Looking across the media – and across the planet – the climate news from 2019 provides plenty of shocks and reasons for concern. A record high concentration of CO2 in the atmosphere, record temperatures, unprecedented fires, permafrost thawing 70 years earlier than predicted, the extremest of extreme weather…
Coming back to climate scientist Joelle Gergis:
“Rapid climate change has the potential to reconfigure life on the planet as we know it. We know this because the geologic record contains evidence that these events have occurred in the past. The key difference is that we’ve never had 7.5 billion people on the planet, so the human species really is in uncharted territory“.
Gergis is one of the author’s working on the next IPCC Sixth Assessment Report on the global climate, due out next year. So I find it more than disconcerting when he writes: “I can assure you that the planetary situation is extremely dire“.
Can we turn things around?
So what would have to happen to turn the new decade we’ve just entered into one of hope for the Arctic and the planet?
Our economic model would have to change drastically to bring about the emission reductions outlined in the UNEP report. Endless growth and resource consumption are not compatible with a healthy earth and inhabitable climate for future generations. Fossil fuels have to stay in the ground. Renewable energy and clean transport have to become the norm. Reforestation instead of deforestation, less consumption of everything, all round, sustainable agriculture and an end to the throwaway mentality.
Politicians would have to think long-term and globally instead of just locally and up to the next election. “Buying solar cells from China instead of Australian coal will not stop a single fire in Australia” was a sentiment expressed recently by an Australian politician on the radio. Could be it’s time to understand some basic connections?
We would need to see some big changes in the USA, in a key election year, in Brazil, in China and India, to halt global warming in a hurry.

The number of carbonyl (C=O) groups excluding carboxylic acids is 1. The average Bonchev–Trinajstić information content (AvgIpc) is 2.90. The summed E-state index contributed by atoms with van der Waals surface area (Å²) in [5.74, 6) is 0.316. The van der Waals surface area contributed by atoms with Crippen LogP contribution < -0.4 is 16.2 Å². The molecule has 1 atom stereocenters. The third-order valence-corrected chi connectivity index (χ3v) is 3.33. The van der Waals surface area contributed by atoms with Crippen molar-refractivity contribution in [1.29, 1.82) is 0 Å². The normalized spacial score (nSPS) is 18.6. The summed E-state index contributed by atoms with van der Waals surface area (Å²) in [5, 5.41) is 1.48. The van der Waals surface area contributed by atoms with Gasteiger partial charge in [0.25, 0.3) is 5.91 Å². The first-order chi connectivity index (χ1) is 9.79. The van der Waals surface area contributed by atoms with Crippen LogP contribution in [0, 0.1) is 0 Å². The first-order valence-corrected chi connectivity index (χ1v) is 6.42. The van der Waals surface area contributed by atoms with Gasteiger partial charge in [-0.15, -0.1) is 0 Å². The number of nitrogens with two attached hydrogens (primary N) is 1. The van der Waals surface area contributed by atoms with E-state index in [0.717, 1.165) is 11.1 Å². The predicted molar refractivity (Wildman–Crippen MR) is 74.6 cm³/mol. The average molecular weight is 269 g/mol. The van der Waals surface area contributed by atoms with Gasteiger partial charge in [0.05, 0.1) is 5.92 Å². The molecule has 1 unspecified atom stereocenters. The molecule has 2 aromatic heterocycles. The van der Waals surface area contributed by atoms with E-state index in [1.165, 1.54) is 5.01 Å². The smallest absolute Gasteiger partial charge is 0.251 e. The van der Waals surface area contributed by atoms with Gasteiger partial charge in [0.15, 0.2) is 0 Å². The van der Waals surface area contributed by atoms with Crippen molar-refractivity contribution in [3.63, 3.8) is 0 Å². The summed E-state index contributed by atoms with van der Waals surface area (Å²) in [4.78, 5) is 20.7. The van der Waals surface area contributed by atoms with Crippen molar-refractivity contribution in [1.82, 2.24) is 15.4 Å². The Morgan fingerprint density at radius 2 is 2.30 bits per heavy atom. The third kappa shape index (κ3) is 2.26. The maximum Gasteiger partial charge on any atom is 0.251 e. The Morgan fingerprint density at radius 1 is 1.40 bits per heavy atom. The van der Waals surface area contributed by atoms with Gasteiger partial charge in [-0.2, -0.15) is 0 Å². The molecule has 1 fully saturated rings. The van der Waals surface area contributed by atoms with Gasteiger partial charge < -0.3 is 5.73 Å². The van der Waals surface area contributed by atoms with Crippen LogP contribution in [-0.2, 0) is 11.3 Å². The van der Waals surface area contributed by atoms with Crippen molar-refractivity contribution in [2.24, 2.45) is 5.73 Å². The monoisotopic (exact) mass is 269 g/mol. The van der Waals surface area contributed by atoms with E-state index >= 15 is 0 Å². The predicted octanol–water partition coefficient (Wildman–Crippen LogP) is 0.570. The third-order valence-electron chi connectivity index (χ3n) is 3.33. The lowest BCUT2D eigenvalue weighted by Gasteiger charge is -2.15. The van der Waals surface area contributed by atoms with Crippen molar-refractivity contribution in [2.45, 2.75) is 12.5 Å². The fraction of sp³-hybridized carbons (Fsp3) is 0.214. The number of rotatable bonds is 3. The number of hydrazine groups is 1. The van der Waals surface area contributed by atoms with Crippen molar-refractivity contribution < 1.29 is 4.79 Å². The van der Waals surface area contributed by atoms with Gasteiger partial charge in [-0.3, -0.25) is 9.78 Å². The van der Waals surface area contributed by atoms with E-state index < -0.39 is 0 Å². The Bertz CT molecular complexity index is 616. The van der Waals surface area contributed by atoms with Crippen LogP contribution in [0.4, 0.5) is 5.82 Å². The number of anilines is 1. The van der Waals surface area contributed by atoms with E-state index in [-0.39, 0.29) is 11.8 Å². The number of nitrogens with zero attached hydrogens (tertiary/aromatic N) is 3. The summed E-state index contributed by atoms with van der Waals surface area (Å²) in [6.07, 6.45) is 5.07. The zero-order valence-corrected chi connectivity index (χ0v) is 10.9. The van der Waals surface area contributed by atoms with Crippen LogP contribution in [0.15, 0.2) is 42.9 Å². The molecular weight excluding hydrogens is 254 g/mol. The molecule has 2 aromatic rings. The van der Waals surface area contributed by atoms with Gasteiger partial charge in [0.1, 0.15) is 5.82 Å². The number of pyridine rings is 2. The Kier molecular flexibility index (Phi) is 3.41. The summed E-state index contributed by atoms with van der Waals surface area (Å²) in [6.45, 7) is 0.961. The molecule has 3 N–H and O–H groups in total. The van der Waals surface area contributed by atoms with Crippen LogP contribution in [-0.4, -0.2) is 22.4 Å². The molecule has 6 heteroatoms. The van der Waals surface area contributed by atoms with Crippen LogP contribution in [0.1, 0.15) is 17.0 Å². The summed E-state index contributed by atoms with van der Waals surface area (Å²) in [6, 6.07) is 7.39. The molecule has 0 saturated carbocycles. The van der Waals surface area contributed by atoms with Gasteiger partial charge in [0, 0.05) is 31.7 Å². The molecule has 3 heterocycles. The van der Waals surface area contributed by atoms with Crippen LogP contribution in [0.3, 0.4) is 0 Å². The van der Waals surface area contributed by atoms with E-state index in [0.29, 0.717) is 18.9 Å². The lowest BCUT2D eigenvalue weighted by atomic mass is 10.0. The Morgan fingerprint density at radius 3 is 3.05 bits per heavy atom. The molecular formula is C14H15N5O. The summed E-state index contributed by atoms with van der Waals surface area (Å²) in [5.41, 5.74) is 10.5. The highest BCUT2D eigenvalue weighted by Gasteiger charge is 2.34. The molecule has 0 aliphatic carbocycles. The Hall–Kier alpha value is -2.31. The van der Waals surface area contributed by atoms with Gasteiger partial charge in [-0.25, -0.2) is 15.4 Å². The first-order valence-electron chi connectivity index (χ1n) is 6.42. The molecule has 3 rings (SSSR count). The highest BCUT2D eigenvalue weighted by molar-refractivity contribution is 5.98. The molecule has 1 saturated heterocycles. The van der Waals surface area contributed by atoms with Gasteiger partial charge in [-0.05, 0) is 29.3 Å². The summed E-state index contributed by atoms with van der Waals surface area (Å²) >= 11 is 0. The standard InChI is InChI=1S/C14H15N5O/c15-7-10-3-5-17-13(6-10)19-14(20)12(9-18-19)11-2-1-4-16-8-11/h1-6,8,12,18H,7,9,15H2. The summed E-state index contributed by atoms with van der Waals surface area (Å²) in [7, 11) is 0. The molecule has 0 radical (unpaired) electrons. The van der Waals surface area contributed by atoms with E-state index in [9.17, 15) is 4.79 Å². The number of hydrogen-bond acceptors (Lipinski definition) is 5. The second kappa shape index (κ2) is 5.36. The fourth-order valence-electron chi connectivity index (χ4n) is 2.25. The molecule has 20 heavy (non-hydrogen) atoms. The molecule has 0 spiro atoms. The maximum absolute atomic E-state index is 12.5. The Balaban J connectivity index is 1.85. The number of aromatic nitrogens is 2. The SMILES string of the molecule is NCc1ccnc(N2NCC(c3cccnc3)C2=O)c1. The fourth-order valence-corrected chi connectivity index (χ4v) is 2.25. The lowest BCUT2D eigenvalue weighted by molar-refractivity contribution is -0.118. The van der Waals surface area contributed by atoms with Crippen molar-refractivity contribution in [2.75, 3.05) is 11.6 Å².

Glimmers of hope
Will the annual UN climate meeting in November in my old home town of Glasgow be able to pick up the pieces of 2019’s disastrous non-event in Madrid? These UN conferences can only achieve anything if real life and the real economy are moving along at the same time, regardless of stumbling blocks at the international political level.
Even in President Trump’s USA, states, regions, cities and companies are moving ahead with the green energy transition in spite of the policies at federal level. The EU is giving climate action top priority. Tree planting campaigns are spreading at all levels around the globe. New lab-grown microbial foods could help solve the problem of food security and emissions from farming. Transitions are underway in the fields of agriculture, energy and transport.
The FridaysForFuture movement is still alive and kicking, and planning to step up action in 2020.
But can all this happen fast enough to avoid being overtaken by the pace of climate warming?
UNEP chief Inger Andersen told me when I met her a couple of months ago you can’t be an environmentalist these days without being an optimist. So I’ll give her the last word and hope the optimists will prevail:
“We have never seen the degree of awareness around environmental matters similar to what we’re seeing now. I think that awareness is something that politicians of any shade or colour better pay attention to, because these young people may be sixteen today. But in a couple of years they will be voting. So I think this is part of a turning point (…) the solutions are there. We are already seeing many mayors and local communities making very pro-active and distinct decisions on going with green energy on reducing plastic, ensuring recycling, considering other ways to get their protein. Things of this nature – that can allow for a slowing of the climate crisis and protecting biological diversity as we know it.”